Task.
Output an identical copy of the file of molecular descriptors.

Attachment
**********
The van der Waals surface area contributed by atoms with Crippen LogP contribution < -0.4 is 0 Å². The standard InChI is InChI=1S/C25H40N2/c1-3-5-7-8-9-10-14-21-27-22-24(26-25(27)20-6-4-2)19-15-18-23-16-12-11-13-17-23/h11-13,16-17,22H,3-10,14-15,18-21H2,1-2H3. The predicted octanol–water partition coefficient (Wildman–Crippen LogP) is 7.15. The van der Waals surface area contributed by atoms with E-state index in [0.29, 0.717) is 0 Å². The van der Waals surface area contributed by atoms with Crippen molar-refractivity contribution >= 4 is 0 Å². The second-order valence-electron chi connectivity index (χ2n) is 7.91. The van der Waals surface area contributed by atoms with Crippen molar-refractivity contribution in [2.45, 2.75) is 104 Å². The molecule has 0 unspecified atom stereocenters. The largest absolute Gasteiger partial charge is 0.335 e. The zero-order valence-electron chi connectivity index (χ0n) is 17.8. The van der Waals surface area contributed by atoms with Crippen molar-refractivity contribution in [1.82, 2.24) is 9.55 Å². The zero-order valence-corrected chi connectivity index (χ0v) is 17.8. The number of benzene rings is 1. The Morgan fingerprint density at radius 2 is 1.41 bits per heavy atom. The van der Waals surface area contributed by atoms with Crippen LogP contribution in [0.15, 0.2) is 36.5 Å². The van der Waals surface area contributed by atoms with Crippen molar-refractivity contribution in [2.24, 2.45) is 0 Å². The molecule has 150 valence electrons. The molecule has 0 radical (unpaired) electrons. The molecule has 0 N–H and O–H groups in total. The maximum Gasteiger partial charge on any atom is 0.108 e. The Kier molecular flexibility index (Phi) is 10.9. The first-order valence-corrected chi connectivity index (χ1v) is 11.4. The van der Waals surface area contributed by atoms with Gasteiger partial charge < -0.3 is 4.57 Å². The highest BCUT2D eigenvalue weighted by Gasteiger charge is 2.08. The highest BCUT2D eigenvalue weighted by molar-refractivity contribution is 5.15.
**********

The van der Waals surface area contributed by atoms with Crippen LogP contribution < -0.4 is 0 Å². The standard InChI is InChI=1S/C25H40N2/c1-3-5-7-8-9-10-14-21-27-22-24(26-25(27)20-6-4-2)19-15-18-23-16-12-11-13-17-23/h11-13,16-17,22H,3-10,14-15,18-21H2,1-2H3. The predicted octanol–water partition coefficient (Wildman–Crippen LogP) is 7.15. The van der Waals surface area contributed by atoms with E-state index in [0.29, 0.717) is 0 Å². The van der Waals surface area contributed by atoms with Crippen molar-refractivity contribution >= 4 is 0 Å². The second-order valence-electron chi connectivity index (χ2n) is 7.91. The van der Waals surface area contributed by atoms with Crippen molar-refractivity contribution in [2.45, 2.75) is 104 Å². The molecule has 0 unspecified atom stereocenters. The largest absolute Gasteiger partial charge is 0.335 e. The zero-order valence-electron chi connectivity index (χ0n) is 17.8. The van der Waals surface area contributed by atoms with Crippen molar-refractivity contribution in [1.82, 2.24) is 9.55 Å². The zero-order valence-corrected chi connectivity index (χ0v) is 17.8. The number of benzene rings is 1. The Morgan fingerprint density at radius 2 is 1.41 bits per heavy atom. The van der Waals surface area contributed by atoms with Crippen LogP contribution in [0.15, 0.2) is 36.5 Å². The van der Waals surface area contributed by atoms with Crippen molar-refractivity contribution in [2.24, 2.45) is 0 Å². The molecule has 150 valence electrons. The molecule has 0 radical (unpaired) electrons. The molecule has 0 N–H and O–H groups in total. The maximum Gasteiger partial charge on any atom is 0.108 e. The Kier molecular flexibility index (Phi) is 10.9. The first-order valence-corrected chi connectivity index (χ1v) is 11.4. The van der Waals surface area contributed by atoms with Gasteiger partial charge < -0.3 is 4.57 Å². The highest BCUT2D eigenvalue weighted by Gasteiger charge is 2.08. The highest BCUT2D eigenvalue weighted by molar-refractivity contribution is 5.15.